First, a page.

Statistical analysis

Data were analyzed using the MIXED procedure of SAS (SAS Inst. Inc., Cary, NC, USA). Two outliers (difference from median >2× interquartile range) were identified in 2 experimental diets, and were removed from the final data set. The model included dietary treatment as a fixed variable and replication, animal within replication, and period as random variables. Orthogonal polynomial contrasts were used to test linear and quadratic responses of treatment. Least squares means of each treatment were calculated. The experimental unit was a pig, and an alpha level of 0.05 was used to test the statistical significance.

RESULTS

There were no health problems observed in the pigs during the experimental period. Daily feed intake and dry matter intake (DMI) were linearly and quadratically increased (p<0.05) with increasing dietary cellulose concentration (Table 3). Daily total fecal output was linearly and quadratically increased (p<0.01) with increasing dietary cellulose concentration. The fecal output per kg DMI were also linearly and quadratically increased (p<0.05) with increasing dietary cellulose concentration. However, the P concentration in the feces was decreased (p<0.01) with increasing dietary cellulose concentration. There were no differences in the total P output and the BEL of P as mg per kg DMI among experimental diets.
The energy concentration in the feces was not different among experimental diets (Table 4). The DM concentration in the feces was linearly increased (p<0.05) with increasing dietary cellulose concentration. The organic matter (OM), CP, EE, and Ca concentrations in the feces were linearly and quadratically increased (p<0.01) with increasing dietary cellulose concentration.
The ATTD of energy and CP were linearly decreased (p<0.01) with increasing dietary cellulose concentration. The ATTD of DM, OM, and Ca were linearly and quadratically decreased (p<0.05) with increasing dietary cellulose concentration. However, there was no difference in the ATTD of EE among the experimental diets.

DISCUSSION

Cellulose has been often used as a fiber source in a P-free diet in previous experiments (Almeida and Stein, 2011; Kim et al., 2012; Son et al., 2013). The influence of dietary fiber on nutrient utilization (Ravindran et al., 1984; Wilfart et al., 2007) and endogenous nitrogen excretion (Schulze et al., 1994; Yin et al., 2000) has been documented. To the best of our knowledge, the present experiment first addresses the effects of graded concentrations of dietary cellulose on the BEL of P in pigs.
The differences of the NDF concentration among experimental diets were similar to the intended differences when the diets were formulated with graded concentrations of cellulose in the present work. The NDF concentration in the purified diet without cellulose was analyzed to be 3.55%, which may be due to the small quantities of NDF in corn starch, sucrose, and gelatin.
In this study, we tried to synchronize ME intake among the treatment groups and the daily feed allowance was calculated based on the BW and the ME concentration of each experimental diet. The daily feed allowance was increased with increasing dietary fiber concentration because calculated ME concentrations in the experimental diets decreased with increasing dietary fiber concentration (Table 2). Therefore, the differences in the feed intake were expected results.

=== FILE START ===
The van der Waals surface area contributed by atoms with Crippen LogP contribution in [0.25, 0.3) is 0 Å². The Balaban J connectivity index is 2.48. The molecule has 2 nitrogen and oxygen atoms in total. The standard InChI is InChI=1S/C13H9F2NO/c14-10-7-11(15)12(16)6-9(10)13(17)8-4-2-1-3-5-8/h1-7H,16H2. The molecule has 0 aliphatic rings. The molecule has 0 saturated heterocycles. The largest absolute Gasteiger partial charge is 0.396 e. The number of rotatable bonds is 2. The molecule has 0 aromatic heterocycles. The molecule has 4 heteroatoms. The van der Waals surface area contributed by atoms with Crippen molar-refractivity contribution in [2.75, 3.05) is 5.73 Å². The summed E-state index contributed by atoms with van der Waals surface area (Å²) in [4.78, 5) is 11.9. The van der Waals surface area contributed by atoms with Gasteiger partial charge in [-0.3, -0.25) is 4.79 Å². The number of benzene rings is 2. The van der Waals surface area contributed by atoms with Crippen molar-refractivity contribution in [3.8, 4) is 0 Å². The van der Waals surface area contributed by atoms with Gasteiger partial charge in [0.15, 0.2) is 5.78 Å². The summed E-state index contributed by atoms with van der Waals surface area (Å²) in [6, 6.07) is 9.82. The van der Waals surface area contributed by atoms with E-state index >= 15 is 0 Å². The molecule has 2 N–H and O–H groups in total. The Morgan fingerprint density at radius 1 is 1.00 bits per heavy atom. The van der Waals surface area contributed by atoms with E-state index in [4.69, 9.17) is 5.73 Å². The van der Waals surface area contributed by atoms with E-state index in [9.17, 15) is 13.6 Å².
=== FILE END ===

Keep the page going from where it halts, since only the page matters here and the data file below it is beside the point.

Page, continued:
Dietary fiber did not affect the total P output or the BEL of P. The fecal output was increased, but the P concentration in the feces was decreased with increasing dietary cellulose concentration. This subsequently caused insignificant differences of the P output and the BEL of P regardless of dietary cellulose concentration. The reason why we failed to find the effect of dietary cellulose on endogenous P excretion was likely associated with the structure of the cellulose source. The cellulose source used in this experiment was a microcrystalline cellulose product which was partially depolymerized cellulose from purified wood pulp and thus had perhaps a minimal physical influence on sloughing of intestinal cells. This theory is well supported by previous studies that measured ileal endogenous excretions of nitrogen by feeding various sources of fiber. Schulze et al. (1994) suggested that purified NDF induced an increased excretion of endogenous ileal nitrogen at least partially due to the intact fibrous structure of the purified NDF. However, purified wood cellulose in nitrogen-free diets did not influence the ileal amino acids or nitrogen excretion (Furuya and Kaji, 1992) which was similar to the present endogenous P results. Physical or chemical properties of dietary fiber may be a more critical factor for ileal endogenous nitrogen excretion than the concentration of dietary fiber (Leterme et al., 1996; Souffrant, 2001; Libao-Mercado et al., 2006; Park et al., 2013).
The decreased ATTD of energy, DM, and OM with increasing dietary fiber concentration in this experiment was likely due to the very low concentration of digestible carbohydrates in the cellulose which was added at the expense of corn starch. Another reason may be an increased passage rate with increasing dietary cellulose concentration. While the time for marker appearance in feces after feeding was 2 to 4 days in pigs fed 4%, 8%, or 12% cellulose diets, it was at least 7 days in pigs fed a 0% cellulose diet (data not shown). A fast passage rate of digesta due to high dietary fiber concentrations was associated with low digestibility of energy and nutrients (Ravindran et al., 1984), which coincided with the present results. Moreover, a slower passage rate resulted in a higher DM digestibility in pigs, which was independent of dietary fiber concentration (Kim et al., 2007).